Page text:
Members of European Parliament (MEPs) have informally agreed on new rules to curb the influx of pests in the European Union (EU) as part of legislative reform on plant health.
A package of measures include new regulations on how to stop the spread of plant diseases such as Xylella fastidiosa, a bacterium devastating some olive orchards in Italy’s key growing regions and with outbreaks on the French island of Corsica.
“Plant health is an important issue for the whole of Europe,” says rapporteur Anthea McIntyre, who headed Parliament’s negotiating team.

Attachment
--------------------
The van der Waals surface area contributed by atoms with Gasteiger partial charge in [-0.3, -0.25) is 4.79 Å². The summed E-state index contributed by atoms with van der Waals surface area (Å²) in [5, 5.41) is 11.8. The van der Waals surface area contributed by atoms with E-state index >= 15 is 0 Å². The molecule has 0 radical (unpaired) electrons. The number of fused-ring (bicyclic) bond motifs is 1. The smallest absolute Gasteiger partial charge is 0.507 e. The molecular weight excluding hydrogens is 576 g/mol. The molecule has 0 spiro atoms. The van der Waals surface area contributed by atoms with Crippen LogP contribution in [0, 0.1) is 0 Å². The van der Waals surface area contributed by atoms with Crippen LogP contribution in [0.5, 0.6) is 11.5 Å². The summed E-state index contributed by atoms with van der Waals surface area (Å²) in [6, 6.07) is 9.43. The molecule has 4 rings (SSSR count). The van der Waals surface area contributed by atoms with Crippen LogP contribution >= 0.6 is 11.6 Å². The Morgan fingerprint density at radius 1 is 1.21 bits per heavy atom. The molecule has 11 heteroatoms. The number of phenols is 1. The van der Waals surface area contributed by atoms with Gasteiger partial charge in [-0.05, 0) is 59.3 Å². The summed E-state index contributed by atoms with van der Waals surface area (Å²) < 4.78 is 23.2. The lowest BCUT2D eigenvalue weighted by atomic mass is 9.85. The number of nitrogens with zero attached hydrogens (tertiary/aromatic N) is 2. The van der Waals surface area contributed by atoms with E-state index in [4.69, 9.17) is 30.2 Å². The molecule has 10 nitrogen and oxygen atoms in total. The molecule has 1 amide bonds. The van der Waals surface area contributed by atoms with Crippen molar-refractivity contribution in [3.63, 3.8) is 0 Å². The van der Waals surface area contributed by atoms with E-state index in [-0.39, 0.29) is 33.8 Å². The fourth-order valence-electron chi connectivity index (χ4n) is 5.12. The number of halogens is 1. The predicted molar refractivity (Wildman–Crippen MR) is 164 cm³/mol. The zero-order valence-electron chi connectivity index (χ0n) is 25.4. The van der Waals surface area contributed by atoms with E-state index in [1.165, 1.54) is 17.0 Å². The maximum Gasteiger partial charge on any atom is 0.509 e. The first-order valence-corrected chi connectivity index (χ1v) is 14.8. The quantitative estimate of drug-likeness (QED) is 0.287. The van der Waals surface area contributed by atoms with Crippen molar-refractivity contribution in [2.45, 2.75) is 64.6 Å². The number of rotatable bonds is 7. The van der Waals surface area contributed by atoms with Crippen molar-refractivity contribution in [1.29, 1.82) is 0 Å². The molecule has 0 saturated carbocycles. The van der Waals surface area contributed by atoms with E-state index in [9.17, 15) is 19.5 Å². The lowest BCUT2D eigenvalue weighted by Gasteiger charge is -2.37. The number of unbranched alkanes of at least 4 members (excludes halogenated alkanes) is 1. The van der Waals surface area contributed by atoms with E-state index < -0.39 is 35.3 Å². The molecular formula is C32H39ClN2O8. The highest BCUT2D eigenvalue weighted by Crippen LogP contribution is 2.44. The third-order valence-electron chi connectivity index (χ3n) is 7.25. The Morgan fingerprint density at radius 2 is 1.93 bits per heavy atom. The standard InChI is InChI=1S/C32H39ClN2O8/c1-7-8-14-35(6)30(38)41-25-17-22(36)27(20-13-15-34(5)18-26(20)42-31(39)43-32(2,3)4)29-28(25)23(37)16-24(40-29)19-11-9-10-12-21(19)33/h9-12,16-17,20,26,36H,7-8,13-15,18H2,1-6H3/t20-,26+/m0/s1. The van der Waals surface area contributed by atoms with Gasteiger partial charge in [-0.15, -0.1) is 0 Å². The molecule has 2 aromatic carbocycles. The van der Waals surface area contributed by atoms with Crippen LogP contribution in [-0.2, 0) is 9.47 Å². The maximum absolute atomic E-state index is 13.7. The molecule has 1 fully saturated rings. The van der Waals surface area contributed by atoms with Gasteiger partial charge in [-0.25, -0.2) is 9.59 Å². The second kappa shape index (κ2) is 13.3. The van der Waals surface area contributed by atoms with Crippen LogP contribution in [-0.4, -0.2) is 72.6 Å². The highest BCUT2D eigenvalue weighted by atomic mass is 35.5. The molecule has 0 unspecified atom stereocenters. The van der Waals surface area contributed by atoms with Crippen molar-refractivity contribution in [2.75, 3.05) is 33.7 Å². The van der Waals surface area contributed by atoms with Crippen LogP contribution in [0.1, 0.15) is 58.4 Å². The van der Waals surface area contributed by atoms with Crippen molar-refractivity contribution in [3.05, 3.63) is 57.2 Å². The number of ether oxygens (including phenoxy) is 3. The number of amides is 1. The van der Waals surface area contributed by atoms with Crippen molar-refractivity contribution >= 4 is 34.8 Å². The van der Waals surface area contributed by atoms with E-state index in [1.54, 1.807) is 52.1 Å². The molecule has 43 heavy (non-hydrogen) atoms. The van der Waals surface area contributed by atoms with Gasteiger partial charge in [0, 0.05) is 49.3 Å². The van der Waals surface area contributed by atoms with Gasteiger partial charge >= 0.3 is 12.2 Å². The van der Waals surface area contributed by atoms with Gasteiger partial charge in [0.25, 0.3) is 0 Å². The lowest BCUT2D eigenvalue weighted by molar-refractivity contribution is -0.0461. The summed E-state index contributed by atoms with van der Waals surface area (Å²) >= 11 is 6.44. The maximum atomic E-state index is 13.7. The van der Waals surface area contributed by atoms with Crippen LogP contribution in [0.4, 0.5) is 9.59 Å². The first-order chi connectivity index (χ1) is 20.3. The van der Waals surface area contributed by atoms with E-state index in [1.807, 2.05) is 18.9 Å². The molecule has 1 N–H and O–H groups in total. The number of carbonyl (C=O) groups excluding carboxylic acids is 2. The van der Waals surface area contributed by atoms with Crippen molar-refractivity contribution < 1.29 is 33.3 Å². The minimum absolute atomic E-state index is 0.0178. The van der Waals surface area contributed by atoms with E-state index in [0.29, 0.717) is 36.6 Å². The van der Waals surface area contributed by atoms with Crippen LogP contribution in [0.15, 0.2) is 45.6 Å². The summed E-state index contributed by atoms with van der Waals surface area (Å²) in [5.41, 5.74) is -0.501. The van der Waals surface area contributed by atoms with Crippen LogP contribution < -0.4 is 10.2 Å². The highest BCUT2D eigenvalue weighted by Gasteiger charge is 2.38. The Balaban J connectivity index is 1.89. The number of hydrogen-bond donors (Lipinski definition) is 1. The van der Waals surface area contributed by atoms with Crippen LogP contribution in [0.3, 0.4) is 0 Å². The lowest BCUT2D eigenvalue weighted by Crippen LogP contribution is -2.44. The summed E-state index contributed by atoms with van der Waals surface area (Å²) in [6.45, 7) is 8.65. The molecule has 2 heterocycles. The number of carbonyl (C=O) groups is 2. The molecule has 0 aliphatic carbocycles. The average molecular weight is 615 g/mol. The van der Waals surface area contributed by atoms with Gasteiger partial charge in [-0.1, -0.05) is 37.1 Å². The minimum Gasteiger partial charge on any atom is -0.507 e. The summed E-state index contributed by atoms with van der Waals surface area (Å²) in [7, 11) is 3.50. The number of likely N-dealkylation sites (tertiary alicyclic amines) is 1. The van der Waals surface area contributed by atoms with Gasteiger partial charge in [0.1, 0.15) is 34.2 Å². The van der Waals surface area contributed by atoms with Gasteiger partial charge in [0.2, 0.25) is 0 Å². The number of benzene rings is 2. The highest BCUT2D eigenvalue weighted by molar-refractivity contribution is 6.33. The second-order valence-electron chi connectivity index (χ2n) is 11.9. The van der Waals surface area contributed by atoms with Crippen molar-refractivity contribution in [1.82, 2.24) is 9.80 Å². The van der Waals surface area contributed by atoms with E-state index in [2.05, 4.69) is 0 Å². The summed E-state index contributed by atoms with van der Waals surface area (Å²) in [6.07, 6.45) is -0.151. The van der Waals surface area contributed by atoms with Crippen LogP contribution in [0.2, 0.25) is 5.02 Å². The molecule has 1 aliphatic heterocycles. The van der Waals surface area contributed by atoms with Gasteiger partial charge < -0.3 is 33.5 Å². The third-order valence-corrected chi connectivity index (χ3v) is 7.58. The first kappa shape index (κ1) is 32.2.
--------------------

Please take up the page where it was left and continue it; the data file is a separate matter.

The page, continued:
“I am very pleased that Parliament, together with member states, has agreed measures to protect our countries from the ravages of pests and diseases which can potentially destroy whole species of trees, plants and plant products.”
The provisional deal also introduced preventive measures for imported plants and fast-response mechanisms for high-risk ones.
Plants and plant products from third countries will be assessed to quickly identify those likely to pose a pest risk or other phytosanitary hazard, and to impose temporary bans to stop them entering EU territory.